Revere family raise awareness through Hop for Hope event

Harlukowicz family raise awareness for Hodgkin’s Lymphoma at an event called Hop for Hope through the Kimberly Walton Foundation for the eleventh year.

Maggy Messner, News Editor

As snowflakes gently glided across the April night sky, confused Ohioans peered out their windows. But to then seventh grader Ashley Harlukowicz, the frozen crystals meant something much deeper than the strange Ohio weather; she believed they were a sign from her late Aunt Kimmy, who had lost her battle against Leukemia. Earlier that day, her family had put on their annual race and event, a day to reflect and raise awareness about Hodgkin’s Lymphoma and other related diseases. 

Leukemia is the 6th most common cause of death for both men and women and a disease that approximately 1.6% of people will develop over their lifetime; everyday 170 Americans are diagnosed with the disease and 67 lose the fight. Combating the loss of a relative, the Harlukowicz family created a charity to help support other local families struggling with the loss of a loved one from Hodgkin’s Lymphoma and other blood cancers. Every April, the Kimberly Walton Foundation hosts Hop for Hope, which raises money for families affected by the disease. 

Ashley Harlukowicz, who is now a sophomore at RHS, explained the reason behind starting Hop for Hope.

“This event was started in honor of my aunt, or my mother’s sister, who had Hodgkin’s Lymphoma for two years before contracting Leukemia in July 2008. Kim, [who the foundation was named after], always wanted to help people, so being able to have this opportunity to help others is amazing for us,” she said.

After Kimberly passed away in 2009, her family created the Kimberly Walton Foundation in her remembrance. Kimberly’s sister, Michelle Harlukowicz, who is the Executive Director and Founder of the charity, further elaborated on the creation of the event.  

“I started this foundation in 2010 after losing Kim in 2009.  I wanted to keep her inspiration alive and continue to tell her story of how she always wanted to help those who were struggling with the same illnesses that she was battling.  Our original run was actually held on Kim’s birthday, October 1, 2010,” Michelle Harlukowicz said.

Ashley went into further detail about who her aunt was and what legacy she left behind.

“She had the brightest smile, best humor, and the most lovable personality of anyone. She leaves behind the legacy of someone who fought with courage and a strength some will never understand,” Ashley said.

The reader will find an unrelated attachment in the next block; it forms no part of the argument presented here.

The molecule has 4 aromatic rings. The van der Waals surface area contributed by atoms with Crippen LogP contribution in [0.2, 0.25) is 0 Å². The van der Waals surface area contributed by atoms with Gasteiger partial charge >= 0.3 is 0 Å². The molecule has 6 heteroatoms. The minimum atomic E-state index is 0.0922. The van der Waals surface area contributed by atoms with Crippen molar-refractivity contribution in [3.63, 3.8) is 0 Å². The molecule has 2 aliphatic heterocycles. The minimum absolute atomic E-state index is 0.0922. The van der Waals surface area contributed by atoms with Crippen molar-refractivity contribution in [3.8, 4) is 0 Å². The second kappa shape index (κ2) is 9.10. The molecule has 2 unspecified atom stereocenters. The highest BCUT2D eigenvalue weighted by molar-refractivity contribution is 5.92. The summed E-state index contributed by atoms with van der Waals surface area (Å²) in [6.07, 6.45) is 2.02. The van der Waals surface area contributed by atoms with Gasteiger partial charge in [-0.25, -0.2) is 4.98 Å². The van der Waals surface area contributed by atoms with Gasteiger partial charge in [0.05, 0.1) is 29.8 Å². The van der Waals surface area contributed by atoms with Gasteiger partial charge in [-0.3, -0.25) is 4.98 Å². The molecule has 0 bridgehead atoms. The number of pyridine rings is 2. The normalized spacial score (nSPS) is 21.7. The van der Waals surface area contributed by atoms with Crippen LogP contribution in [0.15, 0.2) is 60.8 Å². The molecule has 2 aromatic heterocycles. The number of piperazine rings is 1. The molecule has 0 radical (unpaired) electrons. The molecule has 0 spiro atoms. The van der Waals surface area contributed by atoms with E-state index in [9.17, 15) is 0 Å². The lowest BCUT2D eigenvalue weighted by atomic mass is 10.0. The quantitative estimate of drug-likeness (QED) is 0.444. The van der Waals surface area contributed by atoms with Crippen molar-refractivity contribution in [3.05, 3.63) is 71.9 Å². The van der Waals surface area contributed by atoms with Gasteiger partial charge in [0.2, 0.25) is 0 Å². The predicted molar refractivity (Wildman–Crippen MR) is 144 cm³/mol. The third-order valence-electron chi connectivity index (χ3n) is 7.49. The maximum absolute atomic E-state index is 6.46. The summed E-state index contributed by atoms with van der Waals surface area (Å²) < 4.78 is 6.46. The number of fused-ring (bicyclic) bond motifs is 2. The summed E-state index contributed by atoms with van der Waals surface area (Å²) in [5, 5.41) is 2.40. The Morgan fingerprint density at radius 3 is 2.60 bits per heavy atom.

Ashley explained where the money donated reaches. 

“The Kimberly Walton Foundation has been able to provide those affected by these diseases with basic needs such as money to pay for a utility bill, buying groceries, paying for prescriptions, and so on. We do not raise funds for research, we raise funds for families. Our goals going forward are to continue to raise money for local families who come to us for support,” she said.

Currently, Hop for Hope is the only major event the charity hosts, but they look forward to making the event bigger in the future. Michelle Harlukowicz talks about the future of the event.

“We will continue to have our Hop for Hope race event every April.  We would love to plan an event in the fall around the holidays eventually as Kim always said that the holiday season officially began on her birthday. . . Our goals are to continue to help as many families as we can year after year,” Michelle said. 

Harlukowicz elaborated on the local side, explaining how community members can help out the charity. 

“We are a small family run 501(c)(3) charity organization that supports local families.  We love the idea of local businesses supporting local charities,” Michelle said.

Hodgkin’s Lymphoma is one of the many diseases that affects the lymphatic system, the body’s disease fighting network. Ralf Küppers, a cancer researcher at the Institute of Cell Biology, explained what Hodgkin’s Lymphoma and how it affects a person. 

“Hodgkin’s lymphoma (HL) is one of the most frequent lymphomas in the Western world. . .  This lymphoid malignancy involves peripheral lymph nodes and can also affect organs such as liver, lung, and bone marrow,” Küppers said.

The fatality of Hodgkin’s itself has improved over the years, but unfortunately, for many patients their journey with cancer does not end with Hodgkin’s as it can easily spread, evolving into the more fatal Lymphoma and or Leukemia. 

“With the introduction of multi-agent chemotherapy and improved radiation techniques, the prognosis of patients with HL has substantially improved. Depending on stage and clinical risk factors, 65%–90% of patients can be rendered disease-free after five years,” Küppers said.

For more information on the disease and foundation, visit www.kimberlywaltonfoundation.org